Modern Kitchen for a Pro
Neutral Contemporary Kitchen
An island with cooktop and secondary sink, placed close to the dishwasher and wall ovens, creates a practical cooking/clean-up zone with the refrigerator smartly set apart to keep work zones separated. Another goal was to have a place to perform culinary demonstrations
Architect Barney Maier of Peter Feinmann, Inc. has to maximize limited space available to create a pro-quality kitchen in Lexington, Mass. For splashes of color in the neutral kitchen, he incorporates shades of blue in the backsplash, countertops and drawer knobs.
Describe the homeowners' wishlist.
The goals were to maximize the rear view of the home, improve kitchen functionality and to enlarge and update the space, especially creating a center island where cooking demos could be held.
Smart, Practical Island
An island with cooktop and secondary sink, placed close to the dishwasher and wall ovens, creates a practical cooking/clean-up zone with the refrigerator smartly set apart to keep work zones separated. Another goal was to have a place to perform culinary demonstrations. Photography by Eric Roth
What were the homeowners' design problems?
A few challenges included the staggered roofline of the split-level home, wetlands that created a limited amount of buildable space, and finally, providing functionality and storage the client desired.
What was your biggest obstacle in this space?
Because of wetlands, expansion was limited to 99 square feet. Creative space planning — borrowing some square footage from an existing deck, for instance, fulfilled the design requirements.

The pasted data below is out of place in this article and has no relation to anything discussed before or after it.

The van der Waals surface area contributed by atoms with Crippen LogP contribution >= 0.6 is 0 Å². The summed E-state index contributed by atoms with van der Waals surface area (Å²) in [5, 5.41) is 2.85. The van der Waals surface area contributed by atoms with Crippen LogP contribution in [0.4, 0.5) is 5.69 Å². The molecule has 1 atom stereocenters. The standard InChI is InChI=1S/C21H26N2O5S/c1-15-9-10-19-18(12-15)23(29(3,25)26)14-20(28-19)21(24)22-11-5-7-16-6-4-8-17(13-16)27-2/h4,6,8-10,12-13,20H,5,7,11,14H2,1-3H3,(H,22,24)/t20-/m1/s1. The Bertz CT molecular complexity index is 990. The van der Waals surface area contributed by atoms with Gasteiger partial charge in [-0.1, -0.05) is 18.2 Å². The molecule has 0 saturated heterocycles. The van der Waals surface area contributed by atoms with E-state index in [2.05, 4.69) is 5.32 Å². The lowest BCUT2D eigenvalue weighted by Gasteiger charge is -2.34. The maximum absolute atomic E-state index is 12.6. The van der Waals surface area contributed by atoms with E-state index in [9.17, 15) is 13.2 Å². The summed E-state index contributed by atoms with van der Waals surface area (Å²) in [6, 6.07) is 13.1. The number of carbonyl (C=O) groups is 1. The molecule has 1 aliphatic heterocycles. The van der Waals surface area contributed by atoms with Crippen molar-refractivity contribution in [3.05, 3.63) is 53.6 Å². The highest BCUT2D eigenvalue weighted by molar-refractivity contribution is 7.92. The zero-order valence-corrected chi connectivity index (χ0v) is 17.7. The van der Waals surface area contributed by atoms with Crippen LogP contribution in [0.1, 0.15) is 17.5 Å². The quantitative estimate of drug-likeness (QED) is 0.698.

How does the end result match up with your original vision?
There were no real concept changes. The only aspect that changed was extending the staircase railing to the lower level.
What lessons did you learn?
How adding very little square footage can make a huge impact on a space. It made the kitchen much more functional and attractive than before. We have had other kitchens with even less square footage added or worked within an existing footprint, and it is a challenging design dilemma that we like to solve. Also, the wetlands/setback issues taught us about working with conservation groups and the town effectively and knowing what to do in similar situations in the future.
What are the "hidden gems"?
The mosaic tile backsplash with blue theme prevalent throughout. The island countertop is Charston by Cambria, a charcoal quartzite with iridescent flecks of blue. The blue cabinet knobs and glass-paneled cabinets. The large windows with transoms overlooking the beautiful backyard and then the addition of the brise soleil outside over the new windows to mitigate the heat from the sun. The glass canopied Bosch exhaust hood does not obstruct the new view to the rear of the house.